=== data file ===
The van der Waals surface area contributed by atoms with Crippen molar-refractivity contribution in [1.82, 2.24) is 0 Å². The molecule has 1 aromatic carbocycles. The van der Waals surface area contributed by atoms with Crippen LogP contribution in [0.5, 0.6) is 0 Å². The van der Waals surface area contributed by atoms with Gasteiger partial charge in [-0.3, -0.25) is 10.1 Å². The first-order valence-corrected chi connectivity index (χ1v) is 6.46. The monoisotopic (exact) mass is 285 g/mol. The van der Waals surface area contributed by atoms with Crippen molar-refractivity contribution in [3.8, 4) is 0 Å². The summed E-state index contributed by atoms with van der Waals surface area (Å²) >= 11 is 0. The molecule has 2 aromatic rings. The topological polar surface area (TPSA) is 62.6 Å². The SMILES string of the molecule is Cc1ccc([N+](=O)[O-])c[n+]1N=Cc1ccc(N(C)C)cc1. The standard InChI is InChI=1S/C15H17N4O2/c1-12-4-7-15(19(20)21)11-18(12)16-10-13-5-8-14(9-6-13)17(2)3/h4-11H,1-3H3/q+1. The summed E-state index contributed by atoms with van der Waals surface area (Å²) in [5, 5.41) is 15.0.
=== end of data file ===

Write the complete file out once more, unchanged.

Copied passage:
The van der Waals surface area contributed by atoms with Crippen molar-refractivity contribution in [1.82, 2.24) is 0 Å². The molecule has 1 aromatic carbocycles. The van der Waals surface area contributed by atoms with Crippen LogP contribution in [0.5, 0.6) is 0 Å². The van der Waals surface area contributed by atoms with Gasteiger partial charge in [-0.3, -0.25) is 10.1 Å². The first-order valence-corrected chi connectivity index (χ1v) is 6.46. The monoisotopic (exact) mass is 285 g/mol. The van der Waals surface area contributed by atoms with Crippen molar-refractivity contribution in [3.8, 4) is 0 Å². The summed E-state index contributed by atoms with van der Waals surface area (Å²) >= 11 is 0. The molecule has 2 aromatic rings. The topological polar surface area (TPSA) is 62.6 Å². The SMILES string of the molecule is Cc1ccc([N+](=O)[O-])c[n+]1N=Cc1ccc(N(C)C)cc1. The standard InChI is InChI=1S/C15H17N4O2/c1-12-4-7-15(19(20)21)11-18(12)16-10-13-5-8-14(9-6-13)17(2)3/h4-11H,1-3H3/q+1. The summed E-state index contributed by atoms with van der Waals surface area (Å²) in [5, 5.41) is 15.0.